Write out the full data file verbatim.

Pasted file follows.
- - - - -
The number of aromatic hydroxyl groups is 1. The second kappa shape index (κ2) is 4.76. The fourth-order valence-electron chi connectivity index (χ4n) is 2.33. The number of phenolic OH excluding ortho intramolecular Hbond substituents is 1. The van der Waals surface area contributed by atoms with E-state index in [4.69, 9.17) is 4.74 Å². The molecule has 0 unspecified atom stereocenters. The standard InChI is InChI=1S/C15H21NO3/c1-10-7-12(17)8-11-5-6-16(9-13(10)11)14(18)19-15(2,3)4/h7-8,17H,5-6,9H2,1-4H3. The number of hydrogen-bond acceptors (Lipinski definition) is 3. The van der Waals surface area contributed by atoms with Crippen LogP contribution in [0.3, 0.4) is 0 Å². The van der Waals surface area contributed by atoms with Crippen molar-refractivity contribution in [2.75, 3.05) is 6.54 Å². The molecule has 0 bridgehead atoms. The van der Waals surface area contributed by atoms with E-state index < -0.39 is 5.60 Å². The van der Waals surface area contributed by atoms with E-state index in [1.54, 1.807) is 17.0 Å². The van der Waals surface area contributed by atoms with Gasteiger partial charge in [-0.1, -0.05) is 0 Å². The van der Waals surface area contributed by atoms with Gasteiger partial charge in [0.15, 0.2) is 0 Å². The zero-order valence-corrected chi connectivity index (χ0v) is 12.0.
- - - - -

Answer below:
The number of aromatic hydroxyl groups is 1. The second kappa shape index (κ2) is 4.76. The fourth-order valence-electron chi connectivity index (χ4n) is 2.33. The number of phenolic OH excluding ortho intramolecular Hbond substituents is 1. The van der Waals surface area contributed by atoms with E-state index in [4.69, 9.17) is 4.74 Å². The molecule has 0 unspecified atom stereocenters. The standard InChI is InChI=1S/C15H21NO3/c1-10-7-12(17)8-11-5-6-16(9-13(10)11)14(18)19-15(2,3)4/h7-8,17H,5-6,9H2,1-4H3. The number of hydrogen-bond acceptors (Lipinski definition) is 3. The van der Waals surface area contributed by atoms with Crippen LogP contribution in [0.3, 0.4) is 0 Å². The van der Waals surface area contributed by atoms with Crippen molar-refractivity contribution in [2.75, 3.05) is 6.54 Å². The molecule has 0 bridgehead atoms. The van der Waals surface area contributed by atoms with E-state index < -0.39 is 5.60 Å². The van der Waals surface area contributed by atoms with E-state index in [1.54, 1.807) is 17.0 Å². The van der Waals surface area contributed by atoms with Gasteiger partial charge in [-0.1, -0.05) is 0 Å². The van der Waals surface area contributed by atoms with Gasteiger partial charge in [0.15, 0.2) is 0 Å². The zero-order valence-corrected chi connectivity index (χ0v) is 12.0.